Andersson is a true original who makes emotionally complex, carefully constructed and meticulously realized films. Given that he controls every aspect of his work--from the conception of his screenplays through the casting of his actors and the construction of his sets-- it's not surprising that You, the Living is only his fourth feature-length film in a career that began more than 40 years ago. His films are profoundly different from the work of any other filmmaker, with a technical and compositional rigor that puts his films in a different league from most. While You, the Living is abstract and elusive, it is never dull or inaccessible. It's an extraordinary vision of lost souls adrift in worlds that are resplendent with vivid, hyperreal drabness, and everywhere there's the disquieting sense that we are witnessing the last hours of a doomed world.

Thursday, August 12, 2010

A Recipe for Pounded Ass

Ask any man what's his favorite sex scene in a movie and ten out of ten times he will mention 9 1/2 Weeks, Secretary or Last Tango in Paris. The three movies are about sexist relationships where men hold on to an outdated macho concept in a world where women no longer willingly play a submissive role so they have to invent silly sexual games aimed at humiliating women. The films advance the same male fantasy--that if women become strong, then men become weak, small and ineffectual. Of the three, Tango does not take itself seriously and is the most interesting because of its ironic tone and parody of two influential film styles, 1950s Hollywood and the French New Wave. Bertolucci critiques and condemns the passé ideas and attitudes which informed these styles, but because the film quickly became a cultural object encrusted with layers of largely irrelevant criticism, its deeper meanings were ignored.

The plot is simple. Young Jeanne (Maria Schneider) goes to rent a Paris apartment and finds that mysterious, middle-aged Paul (Marlo Brando) also wants to rent the place. Within moments these total strangers are fornicating. It’s a brief and impulsive encounter, and a shock to both and the audience. They decide to continue meeting there for regular trysts, agreeing never to ask each other their names or any other personal information. Their encounters are a way to escape from the troubles of their real-world lives. Later, we find out that Paul is coping with his wife’s recent suicide, and that Jeanne is trying to decide if she really loves an earnest, shallow, self-absorbed young filmmaker (New Wave regular Jean Pierre Leaud).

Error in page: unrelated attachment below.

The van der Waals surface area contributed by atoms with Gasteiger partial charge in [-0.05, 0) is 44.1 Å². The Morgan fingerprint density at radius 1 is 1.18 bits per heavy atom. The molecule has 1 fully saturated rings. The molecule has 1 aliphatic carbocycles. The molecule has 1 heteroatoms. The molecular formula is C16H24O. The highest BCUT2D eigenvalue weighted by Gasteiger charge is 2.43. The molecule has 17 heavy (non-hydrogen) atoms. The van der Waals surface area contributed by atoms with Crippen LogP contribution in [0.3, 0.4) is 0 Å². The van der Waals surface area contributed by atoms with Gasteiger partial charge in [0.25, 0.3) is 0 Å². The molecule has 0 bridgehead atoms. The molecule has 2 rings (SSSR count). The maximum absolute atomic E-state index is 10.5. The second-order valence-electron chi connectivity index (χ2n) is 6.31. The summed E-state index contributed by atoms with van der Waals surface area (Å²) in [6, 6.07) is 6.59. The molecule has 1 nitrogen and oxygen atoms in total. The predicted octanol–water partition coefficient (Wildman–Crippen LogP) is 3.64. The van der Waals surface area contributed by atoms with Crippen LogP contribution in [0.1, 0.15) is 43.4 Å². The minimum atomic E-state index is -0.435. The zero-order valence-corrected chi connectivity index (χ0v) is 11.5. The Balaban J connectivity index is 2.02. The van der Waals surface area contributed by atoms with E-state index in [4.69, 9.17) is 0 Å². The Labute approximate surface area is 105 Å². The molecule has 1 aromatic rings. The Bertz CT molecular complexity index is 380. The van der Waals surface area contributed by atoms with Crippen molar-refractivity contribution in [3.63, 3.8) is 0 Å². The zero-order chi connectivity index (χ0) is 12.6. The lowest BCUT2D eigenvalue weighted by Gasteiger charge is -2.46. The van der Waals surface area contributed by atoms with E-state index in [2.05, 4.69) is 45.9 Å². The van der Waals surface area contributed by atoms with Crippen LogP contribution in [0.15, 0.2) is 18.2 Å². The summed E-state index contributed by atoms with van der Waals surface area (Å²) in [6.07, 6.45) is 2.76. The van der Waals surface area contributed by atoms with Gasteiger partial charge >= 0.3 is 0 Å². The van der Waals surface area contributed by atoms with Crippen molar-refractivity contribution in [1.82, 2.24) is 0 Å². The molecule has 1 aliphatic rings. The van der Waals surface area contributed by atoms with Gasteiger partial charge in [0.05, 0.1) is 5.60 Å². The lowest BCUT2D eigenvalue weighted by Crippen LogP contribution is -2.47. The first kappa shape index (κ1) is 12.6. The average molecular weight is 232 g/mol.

Sex and preposterous scenes drive the narratives of the three films. Among them is Tango’s famous butter sequence, where Paul sexually dominates a willing Jeanne as he bizarrely sodomizes her on the dirty floor while instructing her to recite text. This scene in particular has been grossly misinterpreted when in fact it’s meant to be ironic and ridiculous. Many people missed the director’s ironic tone in these scenes partly because the irony is subtle. Also, seeing it required familiarity with the consciousness and style in new films. Bertolucci takes types of people and attitudes common in new films and exaggerates them so that we become distanced from the type or the attitude as we watch critically and often with ridicule. The scene has been misunderstood and thus fetishized by men, making it a source of way too many sodomy-based fantasies. Bertolucci violates our expectations by going further than we are used to and by introducing some element that seems inappropriate, namely, Brando’s acting.